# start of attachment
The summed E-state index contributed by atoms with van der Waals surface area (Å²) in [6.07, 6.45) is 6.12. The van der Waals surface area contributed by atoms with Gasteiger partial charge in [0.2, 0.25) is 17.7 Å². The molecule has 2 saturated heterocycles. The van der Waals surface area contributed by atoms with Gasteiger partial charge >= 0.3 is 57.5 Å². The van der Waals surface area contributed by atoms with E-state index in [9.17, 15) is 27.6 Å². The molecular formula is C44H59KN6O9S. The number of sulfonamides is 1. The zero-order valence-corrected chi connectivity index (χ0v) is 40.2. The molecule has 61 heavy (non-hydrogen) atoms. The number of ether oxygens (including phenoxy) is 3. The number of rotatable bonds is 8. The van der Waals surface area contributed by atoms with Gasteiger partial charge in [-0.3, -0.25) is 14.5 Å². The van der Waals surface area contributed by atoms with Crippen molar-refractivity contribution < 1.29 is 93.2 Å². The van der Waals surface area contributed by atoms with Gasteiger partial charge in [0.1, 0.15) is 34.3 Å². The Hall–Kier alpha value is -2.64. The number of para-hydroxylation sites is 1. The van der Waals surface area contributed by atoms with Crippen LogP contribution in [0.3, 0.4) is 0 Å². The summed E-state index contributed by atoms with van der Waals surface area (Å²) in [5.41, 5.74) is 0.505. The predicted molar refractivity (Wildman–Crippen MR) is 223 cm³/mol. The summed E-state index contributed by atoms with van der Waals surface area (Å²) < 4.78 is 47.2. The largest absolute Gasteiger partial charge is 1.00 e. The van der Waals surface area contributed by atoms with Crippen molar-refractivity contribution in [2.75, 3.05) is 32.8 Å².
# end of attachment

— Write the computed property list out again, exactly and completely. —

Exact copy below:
The summed E-state index contributed by atoms with van der Waals surface area (Å²) in [6.07, 6.45) is 6.12. The van der Waals surface area contributed by atoms with Gasteiger partial charge in [0.2, 0.25) is 17.7 Å². The molecule has 2 saturated heterocycles. The van der Waals surface area contributed by atoms with Gasteiger partial charge >= 0.3 is 57.5 Å². The van der Waals surface area contributed by atoms with E-state index in [9.17, 15) is 27.6 Å². The molecular formula is C44H59KN6O9S. The number of sulfonamides is 1. The zero-order valence-corrected chi connectivity index (χ0v) is 40.2. The molecule has 61 heavy (non-hydrogen) atoms. The number of ether oxygens (including phenoxy) is 3. The number of rotatable bonds is 8. The van der Waals surface area contributed by atoms with Gasteiger partial charge in [-0.3, -0.25) is 14.5 Å². The van der Waals surface area contributed by atoms with Crippen molar-refractivity contribution < 1.29 is 93.2 Å². The van der Waals surface area contributed by atoms with Gasteiger partial charge in [0.1, 0.15) is 34.3 Å². The Hall–Kier alpha value is -2.64. The number of para-hydroxylation sites is 1. The van der Waals surface area contributed by atoms with Crippen LogP contribution in [0.3, 0.4) is 0 Å². The summed E-state index contributed by atoms with van der Waals surface area (Å²) in [5.41, 5.74) is 0.505. The predicted molar refractivity (Wildman–Crippen MR) is 223 cm³/mol. The summed E-state index contributed by atoms with van der Waals surface area (Å²) < 4.78 is 47.2. The largest absolute Gasteiger partial charge is 1.00 e. The van der Waals surface area contributed by atoms with Crippen molar-refractivity contribution in [2.75, 3.05) is 32.8 Å².